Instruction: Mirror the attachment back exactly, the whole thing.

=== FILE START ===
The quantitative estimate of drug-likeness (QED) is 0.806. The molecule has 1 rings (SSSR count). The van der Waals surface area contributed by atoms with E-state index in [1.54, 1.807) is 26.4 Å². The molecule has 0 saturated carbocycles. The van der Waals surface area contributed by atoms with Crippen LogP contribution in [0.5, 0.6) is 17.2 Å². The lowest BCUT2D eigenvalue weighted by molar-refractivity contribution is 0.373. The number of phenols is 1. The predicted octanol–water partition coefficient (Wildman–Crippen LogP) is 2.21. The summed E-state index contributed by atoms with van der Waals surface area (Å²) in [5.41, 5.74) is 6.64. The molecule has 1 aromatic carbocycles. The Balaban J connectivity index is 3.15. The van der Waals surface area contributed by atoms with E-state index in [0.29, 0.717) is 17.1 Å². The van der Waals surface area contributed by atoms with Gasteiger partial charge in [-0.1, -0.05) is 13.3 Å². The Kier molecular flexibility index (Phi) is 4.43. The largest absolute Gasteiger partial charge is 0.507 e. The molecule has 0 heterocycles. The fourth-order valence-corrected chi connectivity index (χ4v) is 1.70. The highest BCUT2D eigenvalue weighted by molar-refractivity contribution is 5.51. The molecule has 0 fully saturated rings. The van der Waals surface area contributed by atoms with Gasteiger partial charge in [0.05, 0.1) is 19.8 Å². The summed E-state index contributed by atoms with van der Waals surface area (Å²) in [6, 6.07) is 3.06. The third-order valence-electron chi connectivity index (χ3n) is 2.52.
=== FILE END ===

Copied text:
The quantitative estimate of drug-likeness (QED) is 0.806. The molecule has 1 rings (SSSR count). The van der Waals surface area contributed by atoms with E-state index in [1.54, 1.807) is 26.4 Å². The molecule has 0 saturated carbocycles. The van der Waals surface area contributed by atoms with Crippen LogP contribution in [0.5, 0.6) is 17.2 Å². The lowest BCUT2D eigenvalue weighted by molar-refractivity contribution is 0.373. The number of phenols is 1. The predicted octanol–water partition coefficient (Wildman–Crippen LogP) is 2.21. The summed E-state index contributed by atoms with van der Waals surface area (Å²) in [5.41, 5.74) is 6.64. The molecule has 1 aromatic carbocycles. The Balaban J connectivity index is 3.15. The van der Waals surface area contributed by atoms with E-state index in [0.29, 0.717) is 17.1 Å². The van der Waals surface area contributed by atoms with Gasteiger partial charge in [-0.1, -0.05) is 13.3 Å². The Kier molecular flexibility index (Phi) is 4.43. The largest absolute Gasteiger partial charge is 0.507 e. The molecule has 0 heterocycles. The fourth-order valence-corrected chi connectivity index (χ4v) is 1.70. The highest BCUT2D eigenvalue weighted by molar-refractivity contribution is 5.51. The molecule has 0 fully saturated rings. The van der Waals surface area contributed by atoms with Gasteiger partial charge in [0.05, 0.1) is 19.8 Å². The summed E-state index contributed by atoms with van der Waals surface area (Å²) in [6, 6.07) is 3.06. The third-order valence-electron chi connectivity index (χ3n) is 2.52.